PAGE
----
Millennials Optimistic on Retirement Age – Lifespan, Not so Much

Millennials – those born between 1980 and 1997 – expect to retire earlier than any other western market globally – but they don’t think they are going to live as long as Boomers or Gen X.

According to HSBC’s “Future of Retirement” research, Millennials expect to retire at age 58, Generation X at 63 and Baby Boomers at 65. However, despite widespread expectations of an expansion in longevity, Millennials only expect to live to age 80, while Generation Xers expect to live to 87 and Baby Boomers to 86. If those expectations match reality, that would mean expected retirements of 22, 24 and 21 years respectively.

Those expectations notwithstanding, in terms of life expectancy and retirement planning, 65% of people – and 62% of Millennials themselves – believe the Millennial generation will live much longer and will need to support themselves for longer.

Savings ‘Accounts’

On average, Millennials started saving for retirement at age 26, though one in five have not yet started saving for retirement. On the other hand, that’s not too far off the patterns found in two elder cohorts: 19% of Gen X and 17% of Baby Boomers. Still, 80% of U.S. Millennials have already started saving for their retirement, with another three quarters (75%) citing plans to cut expenses to save more for retirement.

With 76% of Millennials concerned about running out of money affecting their retirement, 75% are prepared to cut back on their present expenses in order to save (higher than the global average of 65%), compared to 72% of Gen Xers and 57% of Baby Boomers. Seventy-three percent of Millennials see saving as a difficult but necessary task (compared to 70% of Gen Xers and 65% of Baby Boomers).

There is some difference across generations in terms of financial risk aversion. Forty-seven percent of Millennials (who arguably have a longer time horizon) say they are very willing to make risky investments to ensure their financial stability, well more than Gen Xers (27%) or Baby Boomers (13%).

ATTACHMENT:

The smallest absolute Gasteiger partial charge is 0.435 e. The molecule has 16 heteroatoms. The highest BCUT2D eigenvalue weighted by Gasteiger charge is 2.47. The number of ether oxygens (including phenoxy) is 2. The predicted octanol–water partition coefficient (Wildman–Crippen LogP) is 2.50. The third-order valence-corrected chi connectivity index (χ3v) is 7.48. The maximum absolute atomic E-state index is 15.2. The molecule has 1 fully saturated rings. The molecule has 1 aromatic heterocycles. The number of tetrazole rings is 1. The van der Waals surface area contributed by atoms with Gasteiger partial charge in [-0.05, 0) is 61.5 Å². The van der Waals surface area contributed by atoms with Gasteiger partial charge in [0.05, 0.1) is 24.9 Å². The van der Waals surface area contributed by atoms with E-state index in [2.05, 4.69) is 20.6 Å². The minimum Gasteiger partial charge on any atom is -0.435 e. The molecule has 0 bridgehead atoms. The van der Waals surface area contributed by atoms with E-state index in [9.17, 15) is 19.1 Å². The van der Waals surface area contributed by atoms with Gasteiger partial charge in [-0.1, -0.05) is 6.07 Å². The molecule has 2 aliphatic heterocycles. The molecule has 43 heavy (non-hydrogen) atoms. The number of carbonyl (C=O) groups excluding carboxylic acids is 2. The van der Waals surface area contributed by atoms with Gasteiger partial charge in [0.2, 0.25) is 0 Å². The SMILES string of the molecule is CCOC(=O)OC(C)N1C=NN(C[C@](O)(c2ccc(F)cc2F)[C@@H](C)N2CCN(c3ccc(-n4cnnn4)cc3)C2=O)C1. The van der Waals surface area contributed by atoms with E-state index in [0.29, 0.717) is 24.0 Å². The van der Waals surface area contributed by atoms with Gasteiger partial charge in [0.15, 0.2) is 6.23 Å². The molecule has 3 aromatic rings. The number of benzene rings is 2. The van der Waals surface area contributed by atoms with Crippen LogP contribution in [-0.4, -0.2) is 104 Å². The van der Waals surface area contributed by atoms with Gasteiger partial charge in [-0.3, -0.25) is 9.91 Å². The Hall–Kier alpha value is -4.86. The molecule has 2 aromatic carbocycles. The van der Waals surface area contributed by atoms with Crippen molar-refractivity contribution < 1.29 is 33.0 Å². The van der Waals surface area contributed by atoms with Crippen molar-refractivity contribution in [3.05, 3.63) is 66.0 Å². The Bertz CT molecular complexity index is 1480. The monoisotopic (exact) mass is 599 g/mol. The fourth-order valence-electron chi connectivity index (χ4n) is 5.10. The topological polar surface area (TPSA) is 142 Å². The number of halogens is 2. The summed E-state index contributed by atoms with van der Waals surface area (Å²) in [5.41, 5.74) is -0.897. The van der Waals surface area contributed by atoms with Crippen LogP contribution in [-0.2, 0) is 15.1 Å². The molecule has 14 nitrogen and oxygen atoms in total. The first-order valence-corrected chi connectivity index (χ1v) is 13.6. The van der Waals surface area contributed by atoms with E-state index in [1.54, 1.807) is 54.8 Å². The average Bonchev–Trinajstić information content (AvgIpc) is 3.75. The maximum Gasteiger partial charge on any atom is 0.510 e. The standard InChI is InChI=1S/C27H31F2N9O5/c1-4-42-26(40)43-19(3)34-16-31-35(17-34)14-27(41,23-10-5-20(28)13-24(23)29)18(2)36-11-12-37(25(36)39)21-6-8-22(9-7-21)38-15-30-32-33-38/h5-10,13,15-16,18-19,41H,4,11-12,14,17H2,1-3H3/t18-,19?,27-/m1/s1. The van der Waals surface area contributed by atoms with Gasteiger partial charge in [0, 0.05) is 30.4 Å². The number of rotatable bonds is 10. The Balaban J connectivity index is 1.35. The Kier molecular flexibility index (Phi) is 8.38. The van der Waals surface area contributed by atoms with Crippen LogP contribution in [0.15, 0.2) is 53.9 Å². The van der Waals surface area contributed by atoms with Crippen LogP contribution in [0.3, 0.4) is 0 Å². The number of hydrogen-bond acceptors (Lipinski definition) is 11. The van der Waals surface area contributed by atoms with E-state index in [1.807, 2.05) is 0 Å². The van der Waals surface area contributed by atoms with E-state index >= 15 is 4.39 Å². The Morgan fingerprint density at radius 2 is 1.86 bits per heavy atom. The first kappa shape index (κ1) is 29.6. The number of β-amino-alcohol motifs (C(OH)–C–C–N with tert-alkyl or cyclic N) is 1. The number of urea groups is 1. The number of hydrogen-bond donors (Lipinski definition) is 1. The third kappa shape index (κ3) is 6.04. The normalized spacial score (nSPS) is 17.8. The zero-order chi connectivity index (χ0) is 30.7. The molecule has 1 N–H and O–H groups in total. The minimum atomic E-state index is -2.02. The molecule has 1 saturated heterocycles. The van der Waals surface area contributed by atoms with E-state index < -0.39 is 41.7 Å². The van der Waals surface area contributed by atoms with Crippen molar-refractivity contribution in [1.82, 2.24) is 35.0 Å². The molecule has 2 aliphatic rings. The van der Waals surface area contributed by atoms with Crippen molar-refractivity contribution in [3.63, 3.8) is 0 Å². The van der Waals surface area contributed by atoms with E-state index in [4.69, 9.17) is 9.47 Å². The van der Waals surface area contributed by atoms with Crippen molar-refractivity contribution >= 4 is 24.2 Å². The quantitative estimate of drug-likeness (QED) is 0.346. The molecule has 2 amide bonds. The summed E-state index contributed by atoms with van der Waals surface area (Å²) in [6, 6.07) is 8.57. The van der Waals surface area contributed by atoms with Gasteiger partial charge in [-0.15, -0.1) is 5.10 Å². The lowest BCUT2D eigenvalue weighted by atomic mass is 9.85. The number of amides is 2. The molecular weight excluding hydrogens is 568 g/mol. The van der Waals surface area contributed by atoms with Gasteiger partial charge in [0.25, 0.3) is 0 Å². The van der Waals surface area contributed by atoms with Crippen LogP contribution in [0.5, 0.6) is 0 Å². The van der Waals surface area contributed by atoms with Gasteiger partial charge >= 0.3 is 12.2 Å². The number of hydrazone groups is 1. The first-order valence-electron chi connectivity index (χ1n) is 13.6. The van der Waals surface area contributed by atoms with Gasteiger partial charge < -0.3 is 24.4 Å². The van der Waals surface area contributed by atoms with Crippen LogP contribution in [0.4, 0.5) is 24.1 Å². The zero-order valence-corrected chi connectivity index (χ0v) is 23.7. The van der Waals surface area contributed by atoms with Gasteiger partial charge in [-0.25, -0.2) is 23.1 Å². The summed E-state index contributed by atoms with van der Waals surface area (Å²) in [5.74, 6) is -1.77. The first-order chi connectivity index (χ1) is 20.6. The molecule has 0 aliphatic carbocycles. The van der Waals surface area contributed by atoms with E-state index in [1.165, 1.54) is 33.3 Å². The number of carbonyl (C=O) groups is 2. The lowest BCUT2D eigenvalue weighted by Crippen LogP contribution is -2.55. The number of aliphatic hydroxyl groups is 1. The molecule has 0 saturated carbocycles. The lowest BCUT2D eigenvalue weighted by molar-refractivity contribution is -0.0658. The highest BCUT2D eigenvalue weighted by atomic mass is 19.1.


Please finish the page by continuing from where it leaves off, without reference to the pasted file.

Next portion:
Almost half of the U.S. Millennials surveyed are willing to take on more risk in their investments to generate wealth. The study also found that investment appetite across other generations is stark. Indeed, only 27% of Gen Xers and 13% of Baby Boomers are willing to take on the same risk profile. Moreover, they are “yearning to learn,” with nearly two-thirds (63%) of Millennials actively seeking information to guide their financial decisions, compared to Gen Xers (49%) and Baby Boomers (34%).

Sixty- three percent of Millennials actively seek information to guide their financial decisions, compared to 49% of Gen Xers and 34% of Baby Boomers.

View ‘Points’

Fifty-six percent of people believe that Millennials have experienced weaker economic growth than previous generations (compared to the global average of 53%), while 57% agree that Millennials are paying for the economic consequences of older generations, such as the global financial crisis and rising national debt.

However, 55% of people say that Millennials don’t know how good they have it, enjoying a better quality of life than any generation before them.

Only 9% of people think Millennials are in the best position for a comfortable retirement, compared to 38% who think Baby Boomers are.

HSBC’s “Future of Retirement” research, now in its 14th edition, surveyed more than 18,000 people across 16 countries to understand trends and key issues associated with retirement.

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